“For statewide testing in Texas alone, the company (Pearson) holds a five-year contract worth nearly $500 million to create and administer exams.” … “The mingling of business and education blurs the line between learning and profit-making. Some education reformers advocating for increased reliance on testing also lobby for the large testing companies. It’s often difficult to tell if lawmakers stick with education policies because they’re effective, or because they’re attached to high-dollar contracts.
“The emphasis on testing opened the door to more for-profit companies. In addition to the big testing contracts, No Child Left Behind requires schools that fail to meet requirements three years in a row to offer free tutoring. Companies soon rushed in to fill the need. By 2008, according to a PBS documentary, tutoring for standardized tests amounted to a $4 billion industry. Charter schools can subcontract their entire operations to for-profit companies.”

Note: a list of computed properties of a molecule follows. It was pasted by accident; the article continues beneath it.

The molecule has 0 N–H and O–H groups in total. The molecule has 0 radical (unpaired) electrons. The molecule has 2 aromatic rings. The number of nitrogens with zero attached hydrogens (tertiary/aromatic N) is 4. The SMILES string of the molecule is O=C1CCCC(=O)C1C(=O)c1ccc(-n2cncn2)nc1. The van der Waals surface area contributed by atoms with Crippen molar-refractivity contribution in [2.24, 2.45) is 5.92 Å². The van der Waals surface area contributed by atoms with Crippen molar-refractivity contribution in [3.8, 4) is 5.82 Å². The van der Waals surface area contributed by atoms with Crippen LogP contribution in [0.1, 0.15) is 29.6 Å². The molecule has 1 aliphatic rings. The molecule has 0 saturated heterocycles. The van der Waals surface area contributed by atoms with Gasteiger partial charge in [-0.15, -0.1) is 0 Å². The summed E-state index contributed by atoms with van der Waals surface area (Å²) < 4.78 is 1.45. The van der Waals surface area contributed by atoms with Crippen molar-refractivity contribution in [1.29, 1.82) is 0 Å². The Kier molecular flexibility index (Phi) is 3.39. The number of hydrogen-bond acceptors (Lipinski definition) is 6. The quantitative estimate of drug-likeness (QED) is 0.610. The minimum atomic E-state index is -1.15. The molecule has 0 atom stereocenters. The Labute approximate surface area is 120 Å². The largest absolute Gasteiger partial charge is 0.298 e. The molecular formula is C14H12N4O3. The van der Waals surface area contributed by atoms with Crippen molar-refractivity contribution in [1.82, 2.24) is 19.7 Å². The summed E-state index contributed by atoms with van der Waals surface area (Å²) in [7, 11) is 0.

In conclusion: if you have read this far, who do you think benefits from corporate driven public education reform—funded by a few billionaire oligarchs, like Bill Gates, the Walton family and the Koch brothers—our children or the corporations and names behind the systematic destruction of community based, democratic, non-profit, transparent public education?
Lloyd Lofthouse is a former U.S. Marine and Vietnam Veteran, with a BA in journalism and an MFA in writing, who taught in the public schools for thirty years (1975 – 2005).
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January 25, 2016 at 17:50
Reblogged this on Lloyd Lofthouse.
January 26, 2016 at 04:49
Reblogged this on David R. Taylor-Thoughts on Education.
January 28, 2016 at 15:54
My kids didn’t go to preschool, and some people were horrified by it. I heard things like, “aren’t you afraid she’ll be behind when she goes into Kindergarten?” How can a kid be behind in school when she’s at the beginning? And she doesn’t know her sight words like some of her classmates, but she’s kind and considerate. That’s what matters to me at this age – that she does things on her own, feels ownership for her work, and loves learning. https://sarahsmindsite.wordpress.com/2015/11/04/12/
January 28, 2016 at 17:16
In Finland, children don’t start school until they are seven, but it is cultural for most parents to introduce reading/books several years earlier. Letting children be children, whatever that means, a few years longer hasn’t hurt Finland at all.
February 1, 2016 at 06:33